The rationale for emerging markets has been challenged in recent years. Rachel Fixsen speaks to six investors and advisers
Andrea van Buren
• PMT cutting emerging markets exposure due to risks
• New strategy focuses on core European countries
Dutch pension fund PMT, which is managed by pensions service provider MN, is reducing its exposure to emerging markets property because of the risks involved. Most of PMT’s unlisted real estate investments are in developed countries but it also has some in a range of emerging markets — China, Malaysia, Poland and South Korea, for example.
“The exposure of non-listed real estate investments to emerging countries is decreasing,” says Andrea van Buren, MN’s international real estate analyst, adding that the decision to go in this direction was taken by PMT about a year ago. “The new strategy for non-listed international real estate is mainly focused on core countries in Europe, with low leverage and an emphasis on income.”
Within its listed real estate investments, PMT also has exposure to emerging countries, but the new strategy for this part of the property portfolio also puts the focus on core countries. “Exposure to emerging countries will also decrease for the listed part,” says van Buren.
PMT is avoiding emerging countries in the future because they see too many risks – for example, transparency risk, country risk, corruption, political risk and social issues.
“Besides, when investing in emerging counties, a large part of the exposure is to development and this does not fit in PMT’s new strategy. For that reason, investing in China currently is not on the radar,” she explains. “The nature of PMT’s funding requires a conservative and prudential approach to asset categories.”
During the past year — and for some time to come — MN has been implementing PMT’s strategy, which involves re-allocating a substantial part of the pension fund’s real estate portfolio from other regions to European core countries.
“The benefits of global diversification of direct real estate investments, when looking at the correlations within PMT’s total portfolio, appears to be limited,” says van Buren.
“PMT decided to focus on Europe, relatively close to home, in economically stable markets. The focus of the new strategy is on investing in stabilised assets, with low vacancy and a high proportion of income, in core countries.”
Standard Life Investments
• Resurgence of interest in developing markets
• Mexico and Indonesia interesting for investors now
Standard Life Investments has invested directly in the commercial real estate in Brazil, as well as indirectly in several developing real estate markets in Asia. Institutional investors as a whole, however, have been investing less in emerging markets real estate since the global financial crisis, says Andrew Jackson, head of wholesale and listed real estate funds at the firm.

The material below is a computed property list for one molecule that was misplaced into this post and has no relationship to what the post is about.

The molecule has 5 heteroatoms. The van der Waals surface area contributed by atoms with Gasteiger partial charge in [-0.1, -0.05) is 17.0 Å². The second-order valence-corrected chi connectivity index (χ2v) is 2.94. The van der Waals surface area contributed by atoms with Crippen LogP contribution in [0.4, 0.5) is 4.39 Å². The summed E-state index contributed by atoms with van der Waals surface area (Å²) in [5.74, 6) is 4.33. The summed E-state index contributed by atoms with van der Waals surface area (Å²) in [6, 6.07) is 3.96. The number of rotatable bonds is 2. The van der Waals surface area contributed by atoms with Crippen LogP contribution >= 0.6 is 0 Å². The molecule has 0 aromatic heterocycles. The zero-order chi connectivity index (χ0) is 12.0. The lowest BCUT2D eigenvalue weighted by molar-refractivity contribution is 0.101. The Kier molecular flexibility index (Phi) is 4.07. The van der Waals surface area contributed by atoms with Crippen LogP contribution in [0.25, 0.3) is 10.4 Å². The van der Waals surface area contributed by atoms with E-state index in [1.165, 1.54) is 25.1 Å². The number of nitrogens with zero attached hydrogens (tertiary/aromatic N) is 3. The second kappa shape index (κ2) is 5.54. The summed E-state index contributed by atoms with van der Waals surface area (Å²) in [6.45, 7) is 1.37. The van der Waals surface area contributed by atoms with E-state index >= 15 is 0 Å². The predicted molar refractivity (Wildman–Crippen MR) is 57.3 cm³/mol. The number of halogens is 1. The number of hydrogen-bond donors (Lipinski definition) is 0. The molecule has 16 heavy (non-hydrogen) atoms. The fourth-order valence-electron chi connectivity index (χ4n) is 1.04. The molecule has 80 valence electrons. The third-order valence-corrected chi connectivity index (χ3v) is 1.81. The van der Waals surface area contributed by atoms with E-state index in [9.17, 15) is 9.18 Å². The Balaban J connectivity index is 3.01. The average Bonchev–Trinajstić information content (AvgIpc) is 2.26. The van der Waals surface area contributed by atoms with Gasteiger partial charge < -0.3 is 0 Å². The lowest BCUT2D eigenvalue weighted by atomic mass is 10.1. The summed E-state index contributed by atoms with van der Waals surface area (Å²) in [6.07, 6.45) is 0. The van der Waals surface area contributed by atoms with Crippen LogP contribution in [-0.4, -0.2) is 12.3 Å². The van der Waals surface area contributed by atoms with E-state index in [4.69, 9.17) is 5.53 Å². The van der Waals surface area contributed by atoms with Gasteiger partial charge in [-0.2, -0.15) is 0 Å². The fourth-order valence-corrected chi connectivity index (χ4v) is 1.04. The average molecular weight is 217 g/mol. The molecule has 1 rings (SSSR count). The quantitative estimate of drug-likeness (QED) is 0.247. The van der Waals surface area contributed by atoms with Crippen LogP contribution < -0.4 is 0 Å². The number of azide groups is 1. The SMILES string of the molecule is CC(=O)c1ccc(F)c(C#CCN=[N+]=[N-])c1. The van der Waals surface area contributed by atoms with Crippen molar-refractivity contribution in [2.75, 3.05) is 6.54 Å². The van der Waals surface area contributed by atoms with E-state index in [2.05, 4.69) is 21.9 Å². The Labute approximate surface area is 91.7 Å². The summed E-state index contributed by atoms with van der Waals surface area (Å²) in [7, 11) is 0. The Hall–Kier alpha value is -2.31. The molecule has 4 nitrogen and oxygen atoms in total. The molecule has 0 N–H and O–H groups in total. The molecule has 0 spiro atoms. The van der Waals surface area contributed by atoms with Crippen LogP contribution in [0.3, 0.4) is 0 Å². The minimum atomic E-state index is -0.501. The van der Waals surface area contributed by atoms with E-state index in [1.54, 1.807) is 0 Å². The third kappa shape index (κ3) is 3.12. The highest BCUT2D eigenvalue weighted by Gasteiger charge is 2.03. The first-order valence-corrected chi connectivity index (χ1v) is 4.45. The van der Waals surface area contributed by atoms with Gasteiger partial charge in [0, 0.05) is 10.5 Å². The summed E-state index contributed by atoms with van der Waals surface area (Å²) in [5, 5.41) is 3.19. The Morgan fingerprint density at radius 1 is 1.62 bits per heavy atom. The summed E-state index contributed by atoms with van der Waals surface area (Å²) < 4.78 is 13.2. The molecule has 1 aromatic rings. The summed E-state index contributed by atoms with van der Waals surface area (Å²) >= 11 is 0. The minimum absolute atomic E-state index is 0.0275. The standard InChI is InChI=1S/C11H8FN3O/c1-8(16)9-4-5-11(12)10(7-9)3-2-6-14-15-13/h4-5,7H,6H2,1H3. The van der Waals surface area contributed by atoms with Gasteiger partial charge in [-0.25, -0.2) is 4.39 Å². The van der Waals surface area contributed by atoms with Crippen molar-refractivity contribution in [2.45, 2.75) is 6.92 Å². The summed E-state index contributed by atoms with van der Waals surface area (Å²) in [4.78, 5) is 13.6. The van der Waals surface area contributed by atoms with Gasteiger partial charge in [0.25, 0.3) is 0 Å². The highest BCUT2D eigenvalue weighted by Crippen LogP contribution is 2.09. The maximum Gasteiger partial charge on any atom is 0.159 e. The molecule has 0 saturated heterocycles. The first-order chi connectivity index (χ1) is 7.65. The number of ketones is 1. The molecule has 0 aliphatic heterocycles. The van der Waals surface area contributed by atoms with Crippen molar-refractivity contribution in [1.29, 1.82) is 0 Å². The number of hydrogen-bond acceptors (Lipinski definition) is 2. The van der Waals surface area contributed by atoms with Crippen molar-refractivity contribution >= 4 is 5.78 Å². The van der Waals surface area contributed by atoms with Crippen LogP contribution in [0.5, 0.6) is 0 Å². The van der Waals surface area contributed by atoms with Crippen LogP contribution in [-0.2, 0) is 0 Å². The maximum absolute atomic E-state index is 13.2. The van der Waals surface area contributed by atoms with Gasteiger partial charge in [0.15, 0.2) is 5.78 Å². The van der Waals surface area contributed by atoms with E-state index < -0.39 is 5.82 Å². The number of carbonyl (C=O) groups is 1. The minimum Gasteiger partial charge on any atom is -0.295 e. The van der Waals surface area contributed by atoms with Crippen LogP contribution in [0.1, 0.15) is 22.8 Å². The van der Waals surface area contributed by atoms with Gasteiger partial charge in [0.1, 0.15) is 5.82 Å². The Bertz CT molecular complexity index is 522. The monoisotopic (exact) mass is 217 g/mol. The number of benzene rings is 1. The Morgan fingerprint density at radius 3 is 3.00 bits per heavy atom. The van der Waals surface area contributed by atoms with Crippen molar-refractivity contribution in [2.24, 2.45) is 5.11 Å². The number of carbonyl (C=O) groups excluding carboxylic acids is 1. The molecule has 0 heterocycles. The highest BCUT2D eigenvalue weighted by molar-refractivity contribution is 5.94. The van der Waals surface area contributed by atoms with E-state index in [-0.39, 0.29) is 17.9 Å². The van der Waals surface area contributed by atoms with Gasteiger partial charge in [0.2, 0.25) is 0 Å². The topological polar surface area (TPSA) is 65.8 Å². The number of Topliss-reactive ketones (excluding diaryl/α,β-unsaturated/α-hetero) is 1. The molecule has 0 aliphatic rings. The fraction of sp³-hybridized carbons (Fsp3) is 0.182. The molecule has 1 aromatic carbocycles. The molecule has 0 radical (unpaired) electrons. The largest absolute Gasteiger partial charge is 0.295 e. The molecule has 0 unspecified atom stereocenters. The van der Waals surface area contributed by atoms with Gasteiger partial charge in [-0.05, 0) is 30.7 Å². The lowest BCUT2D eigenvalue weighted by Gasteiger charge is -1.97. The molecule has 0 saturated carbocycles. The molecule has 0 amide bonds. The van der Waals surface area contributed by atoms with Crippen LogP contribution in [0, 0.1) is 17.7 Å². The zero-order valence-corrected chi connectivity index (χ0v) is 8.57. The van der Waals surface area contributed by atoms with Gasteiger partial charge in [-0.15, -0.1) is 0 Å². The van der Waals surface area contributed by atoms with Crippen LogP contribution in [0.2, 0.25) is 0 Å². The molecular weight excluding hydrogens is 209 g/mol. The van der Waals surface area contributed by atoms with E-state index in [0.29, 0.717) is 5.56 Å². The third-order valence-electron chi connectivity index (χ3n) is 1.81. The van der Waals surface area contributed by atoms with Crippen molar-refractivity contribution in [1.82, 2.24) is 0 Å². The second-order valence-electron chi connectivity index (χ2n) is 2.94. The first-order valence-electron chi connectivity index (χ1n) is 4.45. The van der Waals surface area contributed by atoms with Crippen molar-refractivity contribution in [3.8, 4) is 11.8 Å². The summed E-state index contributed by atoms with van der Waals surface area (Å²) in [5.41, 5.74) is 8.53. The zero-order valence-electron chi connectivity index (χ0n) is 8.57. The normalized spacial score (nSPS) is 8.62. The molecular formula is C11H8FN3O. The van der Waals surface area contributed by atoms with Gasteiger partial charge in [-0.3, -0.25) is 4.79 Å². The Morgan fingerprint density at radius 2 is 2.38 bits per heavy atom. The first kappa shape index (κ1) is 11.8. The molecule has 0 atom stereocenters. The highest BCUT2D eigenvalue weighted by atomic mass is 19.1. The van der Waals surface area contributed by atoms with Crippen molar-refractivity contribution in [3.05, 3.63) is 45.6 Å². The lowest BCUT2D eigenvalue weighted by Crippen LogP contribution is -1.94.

“Institutional investors are driven by the risk appetite of their clients,” Jackson says. “The global financial crisis led to a marked reduction in risk appetites, and consequently investors reduced their exposure to less transparent real estate markets in developing economies and [placed a] greater focus on their domestic real estate markets.”
But as developed markets have moved further through their cyclical recovery, investors’ risk appetites have increased. “We are witnessing a resurgence of interest in developing markets,” he says.
Some developing markets, such as Brazil and China, are facing macro-economic headwinds, but others — Mexico and Indonesia, for example — offer interesting prospects for real estate investors. “With the continued economic recovery of its main export partner, the US, Mexico is also benefiting from the introduction of a REIT regime, known locally as Fibra,” Jackson says.
“Indonesia has benefited from strong economic growth over the last few years and the recent change in political leadership is expected to lead to further economic and regulatory reforms which should lower the not-insignificant risks faced by international real estate investors.”
To be successful in emerging markets real estate, investors need to understand the risks, Jackson says. Standard Life Investments has developed a Global Real Estate Implementation Risk model, which takes account of several factors including market liquidity, corruption and ease of doing business.
Countries with lower scores require a lower risk premium. “For example, from a total of 60 countries covering the Americas, Asia Pacific, Europe and the Middle East and Africa, the model shows the UK as the least risky country and Pakistan as the most risky,” Jackson says.
• Large investors now questioning rationale for emerging markets
• Still believes investors should have exposure to the sector
Many large institutional investors are now questioning whether to invest in emerging markets real estate, after the influx of capital over the past 10 years ended with largely disappointing returns, says Bastian Wolff, head of real estate Asia at Partners Group.
“Developing countries have experienced reduced inflows after the fall in Asian and South American currencies, and amid fears of slowing economic growth and rising interest rates in developed markets,” he says.
“Many institutional investors are questioning whether to invest in emerging markets. Back in 2006 to 2009, emerging markets attracted a great deal of interest, with investors lured by high returns regardless of the level of risk involved.
“But the returns have been quite disappointing,” he says, attributing much of this to the over-investment that took place in those years.
While investors may be nursing burnt fingers, Wolff says Partners Group still believes in the “compelling” emerging markets story. He says: “One should have an emerging markets exposure. There are sustainable, strong underlying fundamentals in these emerging markets.”
These markets may grow more slowly than before and are undergoing transition, but still offer good future returns, he says.
“India and China, for example, are looking more interesting today. In some of the cities we invest, construction and therefore upcoming supply is actually lower as a result of real estate companies being squeezed. But, because of this, prices are much more reasonable allowing you to negotiate much better terms.”
Markets in these two countries also have the advantage of possessing depth, which helps investors avoid a liquidity squeeze if markets do fall, according to Wolff.
Partners Group has been using different strategies for different property sectors in emerging markets, he explains. For residential, the group at times makes use of preferred equity and debt instruments that provide downside protection, whereas, for office properties, the firm manufactures core by fixing up the assets in supply-constrained markets.